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Nadežda Petrović

Nadežda Petrović
Надежда Петровић
Nadežda Petrović
Born 11/12 October 1873
Čačak, Principality of Serbia
Died 3 April 1915 (aged 41)
Valjevo, Kingdom of Serbia
Nationality Serbian
Education Studied with Đorđe Krstić and Anton Ažbe
Known for Painting
Movement Fauvism
Awards Medal for Bravery
Order of the Red Cross

Nadežda Petrović (Serbian Cyrillic: Надежда Петровић; 11/12 October 1873 – 3 April 1915) was a Serbian painter from the late 19th and early 20th centuries. Considered Serbia's most famous impressionist and fauvist, she was the most important Serbian female painter of the period. Born in the town of Čačak, Petrović moved to Belgrade in her youth and attended the women's school of higher education there. Graduating in 1891, she taught there for a period beginning in 1893 before moving to Munich to study with Slovenian artist Anton Ažbe. Between 1901 and 1912, she exhibited her work in many cities throughout Europe.

In the later years of her life, Petrović had little time to paint and produced only a few works. In 1912, she volunteered to become a nurse following the outbreak of the Balkan Wars. She continued nursing Serbian soldiers until 1913, when she contracted typhus and cholera. She earned a Medal for Bravery and an Order of the Red Cross for her efforts. With the outbreak of World War I she again volunteered to become a nurse with the Serbian Army, eventually dying of typhus on 3 April 1915.

Contents

  • Biography 1
  • Selected works 2
  • Notes 3
  • References 4
  • Further reading 5

Biography

Petrović's self-portrait.

Nadežda Petrović was born in Kosovo and Macedonia. In 1904 Petrović retreated to her family home Resnik, where she focused on her paintings. One of her most famous works, Resnik, was completed during her stay here. Over the next several years, she became involved in Serbian patriotic circles and protested the Austro-Hungarian annexation of Bosnia and Herzegovina. In 1910, she travelled to Paris to visit her friend, the sculptor Ivan Meštrović. Staying in France until she heard the news of her father's death, she returned to Serbia in April 1911. Upon her return, she resumed teaching at the women's school of higher education.[4]

Nadežda Petrović on a Serbian 200 dinar banknote.

In 1912, Petrović's mother died. With the outbreak of the Balkan Wars soon after, Petrović volunteered to become a nurse and was awarded a Medal for Bravery and an Order of the Red Cross for her efforts.[4] She continued nursing Serbian soldiers until 1913,[5] when she contracted typhus and cholera.[4] In the later years of her life, she had little time to paint and produced only a few canvases, including her post-impressionist masterpiece The Valjevo Hospital (Serbian: Valjevska bolnica). Professor Andrew Wachtel praised the painting for its "bold brushstrokes and bright colours" and its depiction of "a series of white tents against an expressionistic, almost Fauvist, landscape of green, orange, and red."[5] Petrović found herself in Italy when Austria-Hungary declared war on Serbia in July 1914. She immediately returned to Belgrade to assist the Serbian Army.[4] Having volunteered to work as a nurse in Valjevo, she died of typhoid fever[6] on 3 April 1915[4] in the same hospital depicted in The Valjevo Hospital.[5] Following her death, her likeness has been depicted on the Serbian 200 dinar banknote.[7]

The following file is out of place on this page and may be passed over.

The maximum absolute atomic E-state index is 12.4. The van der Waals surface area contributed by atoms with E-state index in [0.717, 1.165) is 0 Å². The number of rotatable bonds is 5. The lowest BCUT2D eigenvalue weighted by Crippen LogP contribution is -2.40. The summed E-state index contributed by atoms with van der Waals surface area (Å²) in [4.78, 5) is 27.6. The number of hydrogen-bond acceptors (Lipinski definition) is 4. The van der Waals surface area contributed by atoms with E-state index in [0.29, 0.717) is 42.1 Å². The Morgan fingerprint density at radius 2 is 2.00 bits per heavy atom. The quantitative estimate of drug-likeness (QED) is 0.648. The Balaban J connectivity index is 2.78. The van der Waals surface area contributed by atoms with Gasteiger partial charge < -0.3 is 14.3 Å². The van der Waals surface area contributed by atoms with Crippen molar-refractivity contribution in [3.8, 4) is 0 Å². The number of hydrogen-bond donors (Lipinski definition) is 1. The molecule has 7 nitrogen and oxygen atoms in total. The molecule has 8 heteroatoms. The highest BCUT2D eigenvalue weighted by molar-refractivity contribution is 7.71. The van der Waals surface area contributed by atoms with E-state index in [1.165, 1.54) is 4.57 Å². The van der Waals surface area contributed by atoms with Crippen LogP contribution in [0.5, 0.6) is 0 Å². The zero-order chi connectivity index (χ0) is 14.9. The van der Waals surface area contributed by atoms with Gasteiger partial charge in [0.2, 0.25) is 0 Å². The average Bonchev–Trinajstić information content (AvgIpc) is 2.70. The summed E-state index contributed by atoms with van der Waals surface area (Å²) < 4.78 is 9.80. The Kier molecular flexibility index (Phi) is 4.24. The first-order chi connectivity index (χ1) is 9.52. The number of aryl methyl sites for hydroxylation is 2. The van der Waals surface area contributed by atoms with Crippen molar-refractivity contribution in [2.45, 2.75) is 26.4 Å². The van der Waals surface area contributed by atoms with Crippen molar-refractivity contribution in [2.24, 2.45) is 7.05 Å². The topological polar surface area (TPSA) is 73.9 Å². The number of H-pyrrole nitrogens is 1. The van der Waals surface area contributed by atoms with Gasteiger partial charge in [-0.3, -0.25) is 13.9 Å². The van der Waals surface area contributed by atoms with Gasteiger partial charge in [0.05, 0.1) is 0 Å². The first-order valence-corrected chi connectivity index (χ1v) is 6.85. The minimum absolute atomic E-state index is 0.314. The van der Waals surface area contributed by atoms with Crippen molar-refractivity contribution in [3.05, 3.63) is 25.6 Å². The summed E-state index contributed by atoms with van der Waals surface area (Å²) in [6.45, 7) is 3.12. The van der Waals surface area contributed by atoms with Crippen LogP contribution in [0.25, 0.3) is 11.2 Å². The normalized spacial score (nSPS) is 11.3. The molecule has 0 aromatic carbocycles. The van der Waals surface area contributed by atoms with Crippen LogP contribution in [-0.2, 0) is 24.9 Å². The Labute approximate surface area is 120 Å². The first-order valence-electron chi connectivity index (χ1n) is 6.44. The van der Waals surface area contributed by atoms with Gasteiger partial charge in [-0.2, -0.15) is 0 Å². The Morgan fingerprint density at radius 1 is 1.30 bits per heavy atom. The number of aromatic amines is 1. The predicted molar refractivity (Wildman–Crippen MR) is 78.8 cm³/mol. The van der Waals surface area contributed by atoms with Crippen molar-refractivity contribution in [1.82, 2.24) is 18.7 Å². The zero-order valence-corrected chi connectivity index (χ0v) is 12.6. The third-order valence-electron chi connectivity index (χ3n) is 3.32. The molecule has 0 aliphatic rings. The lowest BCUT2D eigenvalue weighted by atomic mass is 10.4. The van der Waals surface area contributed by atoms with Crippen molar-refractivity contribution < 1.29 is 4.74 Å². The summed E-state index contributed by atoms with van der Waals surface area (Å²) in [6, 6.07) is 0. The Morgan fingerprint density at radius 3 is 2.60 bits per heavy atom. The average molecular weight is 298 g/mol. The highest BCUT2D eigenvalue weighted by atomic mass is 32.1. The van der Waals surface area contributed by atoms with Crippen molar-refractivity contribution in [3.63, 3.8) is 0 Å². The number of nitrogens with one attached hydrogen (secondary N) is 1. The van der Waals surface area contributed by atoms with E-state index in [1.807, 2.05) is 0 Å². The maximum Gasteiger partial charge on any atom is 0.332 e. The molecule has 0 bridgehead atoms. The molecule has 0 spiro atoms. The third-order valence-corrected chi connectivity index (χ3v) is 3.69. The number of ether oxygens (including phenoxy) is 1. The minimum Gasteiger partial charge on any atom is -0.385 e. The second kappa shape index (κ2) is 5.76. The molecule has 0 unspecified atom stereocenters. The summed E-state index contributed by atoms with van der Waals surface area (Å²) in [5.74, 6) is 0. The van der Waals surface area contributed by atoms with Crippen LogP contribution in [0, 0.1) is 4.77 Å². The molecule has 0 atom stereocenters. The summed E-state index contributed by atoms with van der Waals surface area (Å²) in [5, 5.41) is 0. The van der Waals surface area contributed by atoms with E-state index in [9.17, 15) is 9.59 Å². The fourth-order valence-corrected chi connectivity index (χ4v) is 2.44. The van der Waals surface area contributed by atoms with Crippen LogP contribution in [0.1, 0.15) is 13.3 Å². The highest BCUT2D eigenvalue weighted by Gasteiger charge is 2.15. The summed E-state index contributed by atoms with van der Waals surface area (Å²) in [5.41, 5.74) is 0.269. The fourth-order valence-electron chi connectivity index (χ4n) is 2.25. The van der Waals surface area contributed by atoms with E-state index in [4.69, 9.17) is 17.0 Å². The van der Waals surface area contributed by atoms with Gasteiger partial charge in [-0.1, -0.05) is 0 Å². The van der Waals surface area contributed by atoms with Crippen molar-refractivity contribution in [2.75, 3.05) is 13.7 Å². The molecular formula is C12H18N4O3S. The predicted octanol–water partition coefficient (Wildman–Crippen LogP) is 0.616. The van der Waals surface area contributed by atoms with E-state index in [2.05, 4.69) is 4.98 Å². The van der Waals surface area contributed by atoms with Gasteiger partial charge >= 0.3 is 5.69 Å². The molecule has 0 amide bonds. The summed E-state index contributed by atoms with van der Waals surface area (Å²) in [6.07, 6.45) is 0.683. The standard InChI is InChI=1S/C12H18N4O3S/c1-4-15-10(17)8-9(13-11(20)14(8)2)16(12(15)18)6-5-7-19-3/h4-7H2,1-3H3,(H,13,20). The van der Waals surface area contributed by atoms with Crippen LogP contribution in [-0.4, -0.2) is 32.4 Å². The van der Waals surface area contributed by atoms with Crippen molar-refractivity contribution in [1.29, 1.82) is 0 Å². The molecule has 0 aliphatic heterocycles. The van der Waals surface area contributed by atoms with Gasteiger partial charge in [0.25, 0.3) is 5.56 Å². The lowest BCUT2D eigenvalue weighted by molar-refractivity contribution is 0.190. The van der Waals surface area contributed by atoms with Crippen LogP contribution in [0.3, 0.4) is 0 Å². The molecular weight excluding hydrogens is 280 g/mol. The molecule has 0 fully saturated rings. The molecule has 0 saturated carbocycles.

Selected works

Notes

  1. ^ a b c Večernje novosti 18 April 2013.
  2. ^ B92 30 June 2010.
  3. ^ Uzelac 2003, p. 127.
  4. ^ a b c d e Večernje novosti 19 April 2013.
  5. ^ a b c Wachtel 2002, pp. 212.
  6. ^ Mitrović 2007, p. 113.
  7. ^ Cuhaj 2010, p. 844.

References

  • "Nekoliko (ne)poznatih stvari o Nadeždi Petrović" [Some Unknown Facts about Nadežda Petrović]. B92 (in Serbian). 30 June 2012. 
  • Cuhaj, George S. (2010). Standard Catalog of World Paper Money – Modern Issues: 1961–Present.  
  • Mitrović, Andrej (2007). Serbia's Great War, 1914–1918.  
  • Uzelac, Sonja Briski (2003). "Visual Arts in the Avant-gardes Between the Two Wars". In Djurić, Dubravka; Šuvaković, Miško. Impossible Histories: Historical Avant-gardes, Neo-avant-gardes, and Post-avant-gardes in Yugoslavia, 1918–1991.  
  • "Ceo život u slikama" [An Entire Life in Pictures]. Večernje novosti (in Serbian). 18 April 2013. 
  • ]Typhus, the Cruel Killer [Svirepi ubica tifus. Večernje novosti (in Serbian). 19 April 2013. 
  • Wachtel, Andrew (2002). "Culture in the South Slavic Lands". In Roshwald, Aviel; Stites, Richard. European Culture in the Great War: The Arts, Entertainment and Propaganda 1914–1918.  

Further reading

  • Značaj slikarstva Nadežde Petrović by Đorđe Popović, 1938.
  • Nadežda Petrović kao preteča današnjeg našeg savremenog slikarstva by Pjer Križanić, Politika, 1938.
  • Prilog monografiji Nadežde Petrović by Bojana Radojković, 1950.
  • Značaj slikarstva Nadežde Petrović by Đorđe Popović, 1938.
  • Prilog monografiji Nadežde Petrović by Bojana Radajković, pgs. 194–201, 1950.
  • Nadežda Petrović, od desetletnici njene smrti by France Meseel, 1925.
  • Propovodenici jugoslovesnke ideje među Srbijankama by Jelena Lazarević, 1931.
  • Nadežda Petrović otvara prvu kancelariju kola srpskih sestara by Jelena Lazarević, 1931.
  • Nadežda Petrović by Mile Pavlović, 1935.
  • Nadežda Petrović by Branko Popović, pgs. 144–149, 1938.
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